A sustainable and economical alternative… with a touch of natural beauty
Soil decontamination is estimated to be a $30-billion industry in Canada. However, the same traditional excavation and landfill methods have been used for decades to dispose of organic compounds (petroleum hydrocarbons, PCBs, solvents, oils, paint, explosives, pesticides, etc.) and inorganic compounds (fertilizers, trace metals and metalloids, etc.).
In Québec, there are believed to be roughly 6,000 such sites. In Montréal, 1,600 vacant lots are contaminated. Sites like these can be found all over the world, often containing mixes of different contaminants.
In light of the human health risks arising from these contaminants and the enormous financial burden associated with conventional decontamination methods, phytoremediation has proven to be a solution that is more respectful of the environment as well as more esthetic and economical.
According to the Canadian Federation of Municipalities, investing in the redevelopment of contaminated sites is a greater stimulus for the Canadian economy than investments in any other area.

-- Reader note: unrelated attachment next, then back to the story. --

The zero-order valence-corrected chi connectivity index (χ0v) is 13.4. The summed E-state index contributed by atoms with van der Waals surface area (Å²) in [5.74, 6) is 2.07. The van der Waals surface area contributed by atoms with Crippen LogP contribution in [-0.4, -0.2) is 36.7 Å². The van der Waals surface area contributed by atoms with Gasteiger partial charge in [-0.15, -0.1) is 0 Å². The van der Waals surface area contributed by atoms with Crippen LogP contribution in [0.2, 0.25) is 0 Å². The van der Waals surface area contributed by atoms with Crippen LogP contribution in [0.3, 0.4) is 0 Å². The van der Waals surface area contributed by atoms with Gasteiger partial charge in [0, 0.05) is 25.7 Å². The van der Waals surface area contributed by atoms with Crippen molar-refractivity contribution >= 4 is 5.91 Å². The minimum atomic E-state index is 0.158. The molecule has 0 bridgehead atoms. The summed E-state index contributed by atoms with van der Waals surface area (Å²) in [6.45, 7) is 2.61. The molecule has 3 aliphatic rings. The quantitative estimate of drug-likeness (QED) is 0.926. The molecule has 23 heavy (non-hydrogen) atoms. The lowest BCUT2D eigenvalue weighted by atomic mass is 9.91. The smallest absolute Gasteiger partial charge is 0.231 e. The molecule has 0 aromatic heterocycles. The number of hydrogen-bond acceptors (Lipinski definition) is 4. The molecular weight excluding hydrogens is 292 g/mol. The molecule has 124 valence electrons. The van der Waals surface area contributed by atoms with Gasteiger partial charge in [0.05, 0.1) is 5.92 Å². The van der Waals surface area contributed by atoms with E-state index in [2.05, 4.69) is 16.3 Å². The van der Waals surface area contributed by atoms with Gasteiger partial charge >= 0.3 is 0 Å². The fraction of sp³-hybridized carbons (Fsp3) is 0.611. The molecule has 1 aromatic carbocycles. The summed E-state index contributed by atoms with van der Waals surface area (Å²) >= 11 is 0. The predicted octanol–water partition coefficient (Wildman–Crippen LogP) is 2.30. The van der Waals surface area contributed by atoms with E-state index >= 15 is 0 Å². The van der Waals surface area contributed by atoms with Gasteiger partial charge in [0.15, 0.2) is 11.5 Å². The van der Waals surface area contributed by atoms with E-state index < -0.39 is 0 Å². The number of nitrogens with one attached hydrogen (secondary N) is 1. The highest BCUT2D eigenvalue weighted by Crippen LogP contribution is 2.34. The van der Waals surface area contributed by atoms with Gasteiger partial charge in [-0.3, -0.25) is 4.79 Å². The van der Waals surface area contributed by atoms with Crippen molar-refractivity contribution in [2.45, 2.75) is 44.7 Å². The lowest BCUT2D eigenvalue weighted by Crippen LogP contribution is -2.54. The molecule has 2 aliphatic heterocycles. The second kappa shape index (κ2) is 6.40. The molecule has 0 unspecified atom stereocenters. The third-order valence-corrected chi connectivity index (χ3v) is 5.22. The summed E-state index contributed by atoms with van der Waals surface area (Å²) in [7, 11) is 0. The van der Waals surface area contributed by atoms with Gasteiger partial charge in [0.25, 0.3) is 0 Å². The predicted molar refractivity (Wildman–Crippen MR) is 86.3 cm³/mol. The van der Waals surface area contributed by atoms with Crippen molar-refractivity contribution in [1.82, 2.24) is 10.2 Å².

Did you know that...
Pétromont’s decontamination of two sites in use since the 1950s—one in Varennes and the other in Montréal-Est—is a phytoremediation success story. Pétromont has set its sights on a carbon-neutral operation. The bundles of willows used in soil rehabilitation operations are subsequently burned and used as fuel by the Holcim cement works in Joliette.
The Pathway to Phytotechnologies and its decontamination site
At station 6, visitors will learn about the innovative principles of phytoremediation, i.e. the technologies that use living plants to clean up soil, air and water.
Built on an old stone quarry, which became a landfill, this area of the Botanical Garden still has a few deep pockets of contaminated soil where phytoremediation will be used to clean up the contaminants.
This station will demonstrate how businesses, municipalities and citizens can use green decontamination technology.
The photo above shows the Parc d’entreprises de la Pointe-Saint-Charles phytoremediation site, which was decontaminated by the Botanical Garden’s experts. They will use the same techniques at Station 6.